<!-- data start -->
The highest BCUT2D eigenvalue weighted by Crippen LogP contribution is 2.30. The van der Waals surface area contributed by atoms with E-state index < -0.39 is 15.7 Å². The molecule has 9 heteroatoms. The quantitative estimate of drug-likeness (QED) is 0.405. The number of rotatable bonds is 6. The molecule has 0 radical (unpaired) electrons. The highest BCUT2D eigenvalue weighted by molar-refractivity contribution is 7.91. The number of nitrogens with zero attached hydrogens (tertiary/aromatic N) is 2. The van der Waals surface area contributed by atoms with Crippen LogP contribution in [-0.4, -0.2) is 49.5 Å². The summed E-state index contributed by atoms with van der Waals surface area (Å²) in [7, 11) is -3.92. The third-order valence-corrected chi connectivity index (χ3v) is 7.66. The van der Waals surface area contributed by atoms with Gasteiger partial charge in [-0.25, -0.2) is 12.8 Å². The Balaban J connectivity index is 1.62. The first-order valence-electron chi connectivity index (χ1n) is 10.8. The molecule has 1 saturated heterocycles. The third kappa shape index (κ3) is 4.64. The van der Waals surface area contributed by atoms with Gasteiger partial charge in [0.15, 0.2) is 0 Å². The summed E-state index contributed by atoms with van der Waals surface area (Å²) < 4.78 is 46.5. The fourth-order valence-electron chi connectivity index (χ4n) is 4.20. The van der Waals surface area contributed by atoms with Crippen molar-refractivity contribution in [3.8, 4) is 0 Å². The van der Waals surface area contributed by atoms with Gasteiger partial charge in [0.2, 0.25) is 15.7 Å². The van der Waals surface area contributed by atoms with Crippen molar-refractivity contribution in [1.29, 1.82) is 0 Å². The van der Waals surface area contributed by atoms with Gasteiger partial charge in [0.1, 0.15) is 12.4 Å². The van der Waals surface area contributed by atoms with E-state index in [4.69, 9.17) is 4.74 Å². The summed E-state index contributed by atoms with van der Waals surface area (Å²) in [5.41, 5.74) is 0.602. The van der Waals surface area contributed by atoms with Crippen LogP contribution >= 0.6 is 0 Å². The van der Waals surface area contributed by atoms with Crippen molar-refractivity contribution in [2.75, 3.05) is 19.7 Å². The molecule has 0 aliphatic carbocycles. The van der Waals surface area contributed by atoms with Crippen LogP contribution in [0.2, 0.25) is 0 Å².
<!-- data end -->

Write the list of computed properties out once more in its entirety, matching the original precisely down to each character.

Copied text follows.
The highest BCUT2D eigenvalue weighted by Crippen LogP contribution is 2.30. The van der Waals surface area contributed by atoms with E-state index < -0.39 is 15.7 Å². The molecule has 9 heteroatoms. The quantitative estimate of drug-likeness (QED) is 0.405. The number of rotatable bonds is 6. The molecule has 0 radical (unpaired) electrons. The highest BCUT2D eigenvalue weighted by molar-refractivity contribution is 7.91. The number of nitrogens with zero attached hydrogens (tertiary/aromatic N) is 2. The van der Waals surface area contributed by atoms with Crippen LogP contribution in [-0.4, -0.2) is 49.5 Å². The summed E-state index contributed by atoms with van der Waals surface area (Å²) in [7, 11) is -3.92. The third-order valence-corrected chi connectivity index (χ3v) is 7.66. The van der Waals surface area contributed by atoms with Gasteiger partial charge in [-0.25, -0.2) is 12.8 Å². The Balaban J connectivity index is 1.62. The first-order valence-electron chi connectivity index (χ1n) is 10.8. The molecule has 1 saturated heterocycles. The third kappa shape index (κ3) is 4.64. The van der Waals surface area contributed by atoms with Gasteiger partial charge in [0.15, 0.2) is 0 Å². The summed E-state index contributed by atoms with van der Waals surface area (Å²) < 4.78 is 46.5. The fourth-order valence-electron chi connectivity index (χ4n) is 4.20. The van der Waals surface area contributed by atoms with Crippen molar-refractivity contribution in [3.8, 4) is 0 Å². The van der Waals surface area contributed by atoms with Gasteiger partial charge in [0.2, 0.25) is 15.7 Å². The van der Waals surface area contributed by atoms with Crippen molar-refractivity contribution in [1.29, 1.82) is 0 Å². The van der Waals surface area contributed by atoms with Gasteiger partial charge in [0.1, 0.15) is 12.4 Å². The van der Waals surface area contributed by atoms with E-state index in [4.69, 9.17) is 4.74 Å². The summed E-state index contributed by atoms with van der Waals surface area (Å²) in [5.41, 5.74) is 0.602. The van der Waals surface area contributed by atoms with Crippen LogP contribution >= 0.6 is 0 Å². The van der Waals surface area contributed by atoms with Crippen molar-refractivity contribution in [2.75, 3.05) is 19.7 Å². The molecule has 0 aliphatic carbocycles. The van der Waals surface area contributed by atoms with Crippen LogP contribution in [0.2, 0.25) is 0 Å².